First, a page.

U.S. Rep. Francis Rooney, R-Fla., is calling on federal Cabinet officials to come down to Southwest Florida so they can witness firsthand the impact of algae blooms and red tide on the Sunshine State.
Last week, the freshman Republican sent letters to four U.S. Cabinet secretaries–the secretaries of the U.S. Department of Agriculture, the U.S. Department of Energy, the U.S. Department of Health & Human Services and the U.S. Department of the Interior–urging them to “visit Southwest Florida first hand so that they may personally assess the damage, meet with key local officials, and provide recommendations on how their agencies may be able to help.”
Rooney also wrote other federal officials, including the heads of the National Oceanic and Atmospheric Administration, the U.S. Army Corps of Engineers and the U.S. Environmental Protection Agency on the matter.
Early last week, Rooney reached out to President Donald Trump on the matter, sending a letter to the White House and urging the administration to declare a formal State of Emergency for Florida due to the toxic algae blooms and red tide. Rooney referenced the letter to Trump when he offered his take on why he reached out to other federal officials.
“We requested that the White House declare a state of emergency to free up additional resources for combating the algae and red tide issues that are wreaking havoc on our economy and leaving behind tens of thousands of dead fish, sea turtles, and manatees,” Rooney said. “While we still await a decision on this, we must also look for whatever assistance is available from all relevant federal agencies in addition to the official disaster declaration. As expeditiously as possible we need to pursue every possible means to resolve the destructive impacts to our tourism and real estate-based economy and quality of life in Southwest Florida.”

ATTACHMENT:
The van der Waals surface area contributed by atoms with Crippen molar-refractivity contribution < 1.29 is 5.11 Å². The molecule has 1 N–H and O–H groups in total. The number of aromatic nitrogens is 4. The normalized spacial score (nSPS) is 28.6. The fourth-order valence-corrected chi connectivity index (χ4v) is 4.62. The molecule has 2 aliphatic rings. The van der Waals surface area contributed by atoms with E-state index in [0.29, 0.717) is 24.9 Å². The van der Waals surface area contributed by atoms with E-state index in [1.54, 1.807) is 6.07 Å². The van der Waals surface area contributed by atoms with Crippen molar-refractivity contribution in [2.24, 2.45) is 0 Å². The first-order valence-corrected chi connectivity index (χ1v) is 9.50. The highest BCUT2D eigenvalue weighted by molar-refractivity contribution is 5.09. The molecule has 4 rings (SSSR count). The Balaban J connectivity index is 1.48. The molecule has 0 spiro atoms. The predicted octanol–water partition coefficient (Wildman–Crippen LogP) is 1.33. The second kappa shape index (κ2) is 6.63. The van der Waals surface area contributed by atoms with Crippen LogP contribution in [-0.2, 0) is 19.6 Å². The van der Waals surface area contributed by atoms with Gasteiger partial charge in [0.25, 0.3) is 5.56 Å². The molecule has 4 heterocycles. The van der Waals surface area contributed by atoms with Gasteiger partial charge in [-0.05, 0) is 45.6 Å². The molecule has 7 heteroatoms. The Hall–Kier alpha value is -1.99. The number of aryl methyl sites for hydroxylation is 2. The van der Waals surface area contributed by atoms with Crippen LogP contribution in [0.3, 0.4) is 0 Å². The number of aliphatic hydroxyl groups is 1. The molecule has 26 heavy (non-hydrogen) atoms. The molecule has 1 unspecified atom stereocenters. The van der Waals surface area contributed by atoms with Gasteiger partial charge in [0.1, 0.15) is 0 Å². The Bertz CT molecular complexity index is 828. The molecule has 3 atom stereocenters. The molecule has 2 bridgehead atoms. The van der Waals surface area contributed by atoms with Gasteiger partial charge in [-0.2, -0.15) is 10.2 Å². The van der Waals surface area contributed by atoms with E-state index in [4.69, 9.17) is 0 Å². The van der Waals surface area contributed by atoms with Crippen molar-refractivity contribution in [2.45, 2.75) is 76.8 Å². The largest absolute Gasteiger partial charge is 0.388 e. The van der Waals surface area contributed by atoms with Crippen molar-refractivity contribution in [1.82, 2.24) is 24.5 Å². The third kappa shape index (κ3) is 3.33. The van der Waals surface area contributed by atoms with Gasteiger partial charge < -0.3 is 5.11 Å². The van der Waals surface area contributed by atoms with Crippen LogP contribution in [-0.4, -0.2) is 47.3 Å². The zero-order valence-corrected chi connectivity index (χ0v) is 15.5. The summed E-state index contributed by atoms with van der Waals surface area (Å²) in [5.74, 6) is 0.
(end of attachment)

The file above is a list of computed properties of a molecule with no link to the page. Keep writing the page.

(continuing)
Rooney announced that the Environmental Protection Agency was sending Region 4 Deputy Regional Administrator Mary Walker and the U.S. Army Corps of Engineers was dispatching District Commander Colonel Jason Kirk to join the congressman in examining the region on August 15. The U.S. Department of Interior and the South Florida Water Management District will also sent officials.
“I am encouraged that these federal agencies which have the ability to provide help for our ongoing toxic algae crisis have responded quickly to our request,” Rooney said. “Seeing the devastation in-person and having a dialogue with those directly affected is critical to understanding the urgency of providing resources to solve the immediate needs of our community.”
Kevin Derby can be reached at Kevin.Derby@floridadaily.com.
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